About this lamb of God, John says, “After me comes a man who ranks before me, because he was before me.” John’s words indicate to us that Jesus is true God along with His being true man, and being the lamb of God. Jesus was born on this earth as a true man about six months after John was born on this earth, thus in this way John was before Jesus. At the same time John knew that Jesus was true God, being before John, being at the beginning of time, being at the creation of the world, with the Father and the Holy Spirit.
John confesses, “I myself did not know Him, but for this purpose I came baptizing with water, that he might be revealed to Israel.” John’s confession is interesting, especially when we compare it to Peter’s confession. Remember Peter’s confession? When Jesus asked the disciples, “who do you say that I am.” Peter confessed, “You are the Christ, the Son of the Living God” (Matt. 16:16). And Jesus said, “Blessed are you, Simon son of Jonah, for this was not revealed to you by man, but by my Father in heaven” (Matt. 16:17). Peter’s confession as well as John’s confession were not confessions of flesh and blood, but were revelations of the Holy Spirit.
About Jesus, John says, He will baptize with the Holy Spirit. The ultimate baptism of the Holy Spirit we know was on Pentecost. Personally, each one of us, at our own baptism, received the Holy Spirit. John’s words remind us that the work of the Holy Spirit is a work that is a part of the working of the means of Grace, the Word and the Sacraments. Another way of saying that is, that outside the means of Grace, outside the Word, the Bible, and outside the Sacraments of Holy Baptism and the Lord’s Supper, there is no receiving of the Holy Spirit. The Holy Spirit comes to us by the means that Jesus gives Him, through the means of Grace.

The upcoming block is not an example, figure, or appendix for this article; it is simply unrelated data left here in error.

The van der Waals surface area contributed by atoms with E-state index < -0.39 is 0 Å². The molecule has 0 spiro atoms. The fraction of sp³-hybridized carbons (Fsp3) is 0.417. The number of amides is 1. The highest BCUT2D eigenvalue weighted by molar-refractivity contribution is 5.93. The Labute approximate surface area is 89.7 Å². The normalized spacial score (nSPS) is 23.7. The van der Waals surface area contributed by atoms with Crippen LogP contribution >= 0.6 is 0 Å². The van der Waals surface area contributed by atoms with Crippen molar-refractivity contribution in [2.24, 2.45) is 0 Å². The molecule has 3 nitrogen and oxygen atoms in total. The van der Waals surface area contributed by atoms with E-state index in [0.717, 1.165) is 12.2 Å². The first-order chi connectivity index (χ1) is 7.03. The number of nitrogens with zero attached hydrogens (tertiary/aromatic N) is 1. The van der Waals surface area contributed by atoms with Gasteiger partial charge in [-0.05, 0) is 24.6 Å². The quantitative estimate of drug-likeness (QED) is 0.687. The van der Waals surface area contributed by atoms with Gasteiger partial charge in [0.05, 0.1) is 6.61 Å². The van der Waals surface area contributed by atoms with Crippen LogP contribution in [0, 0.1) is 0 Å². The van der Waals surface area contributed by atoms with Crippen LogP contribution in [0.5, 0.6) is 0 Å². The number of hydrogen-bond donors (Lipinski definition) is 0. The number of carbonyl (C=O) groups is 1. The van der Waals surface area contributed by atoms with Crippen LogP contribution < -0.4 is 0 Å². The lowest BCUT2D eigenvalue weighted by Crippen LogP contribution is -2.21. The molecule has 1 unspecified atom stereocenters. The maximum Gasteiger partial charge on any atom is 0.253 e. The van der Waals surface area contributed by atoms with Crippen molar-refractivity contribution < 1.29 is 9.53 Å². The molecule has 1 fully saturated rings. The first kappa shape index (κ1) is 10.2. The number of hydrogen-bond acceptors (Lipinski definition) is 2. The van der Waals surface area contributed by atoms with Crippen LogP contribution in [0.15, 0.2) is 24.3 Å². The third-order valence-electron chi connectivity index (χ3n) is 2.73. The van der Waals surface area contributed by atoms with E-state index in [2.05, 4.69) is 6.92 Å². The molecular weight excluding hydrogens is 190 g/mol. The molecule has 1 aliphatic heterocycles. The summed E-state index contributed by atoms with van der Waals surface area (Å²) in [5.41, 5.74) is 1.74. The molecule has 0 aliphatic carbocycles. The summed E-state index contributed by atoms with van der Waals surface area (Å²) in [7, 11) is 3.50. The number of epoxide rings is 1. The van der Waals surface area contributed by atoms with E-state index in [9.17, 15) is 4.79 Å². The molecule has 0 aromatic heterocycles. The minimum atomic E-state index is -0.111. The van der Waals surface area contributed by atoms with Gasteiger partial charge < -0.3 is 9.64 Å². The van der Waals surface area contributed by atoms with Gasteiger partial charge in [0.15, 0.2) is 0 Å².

Just in case you missed it, in our text, John tells his disciples and us clearly that Jesus is the Son of God. Jesus is the one who has come to save the world and He will save the world by the sacrifice of His life for us and for our forgiveness.
Continuing on in our text we come to the next day, two days after the events of the previous verses. We pick up at verse thirty-five (v. 35-42), “35The next day again John was standing with two of his disciples, 36and he looked at Jesus as he walked by and said, ‘Behold, the Lamb of God!’ 37The two disciples heard him say this, and they followed Jesus. 38Jesus turned and saw them following and said to them, ‘What are you seeking?’ And they said to him, ‘Rabbi’ (which means Teacher), ‘where are you staying?’ 39He said to them, ‘Come and you will see.’ So they came and saw where he was staying, and they stayed with him that day, for it was about the tenth hour. 40One of the two who heard John speak and followed Jesus was Andrew, Simon Peter’s brother. 41He first found his own brother Simon and said to him, ‘We have found the Messiah’ (which means Christ). 42He brought him to Jesus.”
John says it again, Jesus is “the Lamb of God.” John came for the very purpose of preparing the way for Jesus. John came to point out the Savior of the world. John came to make sure that the children of Israel did not miss Jesus, which, as we can see, too many did, but he came also so that we did not miss Him. John came to point us to, to show us that Jesus was the Messiah, the Savior of the world, the lamb of God who was sent to be sacrificed for the sins of the whole world, and for our sins, your sins and my sins in particular.
Interestingly enough, as John continued to point Jesus out to his disciples, they began to follow Jesus. This is what John desired as he said, “He must increase, but I must decrease.” John knew that he was not born for his own self promotion, rather he came to prepare the way and to point to the Christ, the lamb of God, the Son of God, the Savior of the world. For John, to have his disciples leave to follow Jesus was a mission accomplished.